The Psychology Of Business Storytelling And How To Educate Your Customers
When Tommy Hilfiger was launching his first ad campaign via a billboard thanks to George Lois and Tommy’s partner at the time, he may not have known that his audacious self promotion of himself versus three of the most popular American menswear designers would turn into such a classic example of bravado and customer education. Tommy Hilfiger’s ad not only made a statement, it taught the public that there was another trusted brand in menswear even they did not know it yet.
We like to buy from vendors that we trust. Trust comes from knowledge. We do not trust people or businesses we do not know. The more a buyer knows, the easier it is to spend. This is one reason why infomercials are so successful. They spend a lot of time telling you who, why, what, how and where you can buy their products.
In marketing, education always wins.
This works for healthcare as well as it does in the entertainment and even the retail industry. It is more than likely that you shop at retailers that you are more familiar with than those that you hardly see or hear about. Those who say advertising will cease to exist do not understand human nature. Think of your favorite musician or group.
After you came to like their music, you decided to find out more about them and can probably mention the names of all of their albums. This goes for sports teams and athletes as well. The more we know about them, the more we deify them.
One of the best books on this topic was written by Ogilvy on AdvertisingDavid Ogilvy
Customer education defines the psychology of business storytelling.
The caveat here is that all knowledge is not created equal. Knowledge that we deem as acceptable, favorable or beneficial to us usually holds sway over our decisions. That detergent brand that tells you that Hydrogen Chloride was used in making their products may not cause you to whip out your wallet as easily as their competitor who tells you that they are using natural chemicals that make your clothes looking and smelling whiter, brighter and fresher.
See what I did there? The former was educating on features, the latter on benefits. The former was stating what is unique about them, the latter is stating how their uniqueness is going to impact the client’s life.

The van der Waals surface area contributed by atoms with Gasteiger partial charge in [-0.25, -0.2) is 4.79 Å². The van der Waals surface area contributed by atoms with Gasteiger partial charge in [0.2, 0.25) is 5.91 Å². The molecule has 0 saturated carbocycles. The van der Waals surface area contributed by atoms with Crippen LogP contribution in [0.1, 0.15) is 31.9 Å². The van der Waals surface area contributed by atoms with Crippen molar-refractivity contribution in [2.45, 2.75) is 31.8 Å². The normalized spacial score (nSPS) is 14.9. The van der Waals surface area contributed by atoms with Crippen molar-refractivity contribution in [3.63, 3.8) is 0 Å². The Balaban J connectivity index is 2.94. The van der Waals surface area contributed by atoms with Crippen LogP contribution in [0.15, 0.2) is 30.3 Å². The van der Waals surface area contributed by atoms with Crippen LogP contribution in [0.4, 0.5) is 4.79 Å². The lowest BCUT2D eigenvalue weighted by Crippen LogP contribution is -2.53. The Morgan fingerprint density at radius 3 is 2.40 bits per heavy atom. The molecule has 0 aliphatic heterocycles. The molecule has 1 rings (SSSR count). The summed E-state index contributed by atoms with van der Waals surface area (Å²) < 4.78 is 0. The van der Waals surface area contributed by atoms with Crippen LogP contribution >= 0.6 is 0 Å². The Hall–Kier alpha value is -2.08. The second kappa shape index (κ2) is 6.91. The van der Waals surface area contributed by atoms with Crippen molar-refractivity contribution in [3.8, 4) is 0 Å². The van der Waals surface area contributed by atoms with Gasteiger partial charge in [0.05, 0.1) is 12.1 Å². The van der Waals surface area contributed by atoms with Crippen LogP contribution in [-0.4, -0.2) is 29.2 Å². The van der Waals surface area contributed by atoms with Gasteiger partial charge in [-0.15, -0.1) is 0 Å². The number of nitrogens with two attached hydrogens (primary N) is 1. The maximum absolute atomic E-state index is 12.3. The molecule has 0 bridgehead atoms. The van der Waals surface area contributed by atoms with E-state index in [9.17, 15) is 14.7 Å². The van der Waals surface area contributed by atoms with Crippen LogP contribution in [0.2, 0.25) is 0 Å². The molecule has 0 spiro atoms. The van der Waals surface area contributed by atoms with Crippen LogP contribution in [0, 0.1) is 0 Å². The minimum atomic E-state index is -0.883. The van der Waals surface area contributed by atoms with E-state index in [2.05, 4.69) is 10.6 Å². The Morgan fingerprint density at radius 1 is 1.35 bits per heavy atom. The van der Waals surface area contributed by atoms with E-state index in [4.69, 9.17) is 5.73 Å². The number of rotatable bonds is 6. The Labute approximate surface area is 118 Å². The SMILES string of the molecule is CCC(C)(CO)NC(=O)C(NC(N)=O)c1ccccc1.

How to educate your customers
Start off by making at least 90% of the information about them. Speak to their needs and tell them exactly how your product or service is beneficial to them. If you do not know what benefit your product provides then your customers will not know either. There are qualitative and quantitative benefits. In my practice I may use quantitative measures by saying “I will help you set up recurring income systems that will increase your revenue by 15% in the next 2 months.”
For qualitative I may say “ I will implement 4 marketing strategies that will give you peace of mind and allow you to be able to take one extra week of vacation time this year.” Some businesses thrive better with qualitative over quantitative education.
Nike could sell you on the quality of the rubber soles and the toughness of their padding but it’s more effective for them to sell buyers on how their shoes will help you to be more athletic just like the high jumping, fast running athletes in their ads. I often joke about how hardly anyone knows how many megapixels their smartphone’s camera has because phones are sold more as lifestyle staples than gadgets for techies. The same goes for cars.
At the time, no one was so boldly saying you could hold 30,000 songs in your pocket Information that wows people is good because it will spread by word of mouth faster and more organically.
Another example is in gaming. When I first heard that the Witcher 3 was made by a team, the quarter of the size of their competitors, I was intrigued. I also heard about how their budget was smaller and yet created an RPG that would take at least 200 hours to complete because of how deep it is. There may be other RPG’s that are better but they have not bothered to educate me.
Tell your customers over and over again the following without being boring or overly technical. The better teacher will win even if she is selling something boring. Who would have thought a junk of metal sitting on four rubber tires could be seen as a collectible?
Why you are in the business of retail, food, real estate, fashion, computers, technology et cetera– What opportunities do you have a unique skill set for? Tell us
What you love about your job, products, industry– Share the emotional highlights and why you love going to work every day. This will also attract the right talent.
Your opinions, vision, mission, ideas, concepts and insights. —If growing up near a rice farm gives you a unique insight into Asian cuisine then please go ahead and share.
What products and services are available?— Tell your prospects about all your products. Variety to some people is a sign of how big your operation is and might build trust.
What the benefits of doing business with you are?…
Where they can buy your products–Educate the public on when, where and how your products are distributed.
What materials went into the making of your furniture? –Talk about the grain, the weight, the source, the durability, how it fits into the customer’s lifestyle.
Who else buys your cars and is happy with them–Get testimonials of your clients even if it’s just one person.
How long it takes you to make that shoe, widget, application product and so on.
What happens behind the scenes? Do you have photos, journals, videos or info graphics to share?
Remember, the better teacher will attract more eyeballs and listeners.
Are there any other ways to educate your customers that you recommend? Please share below.
David Ogilvy’s Ogilvy on AdvertisingOgilvy On Advertising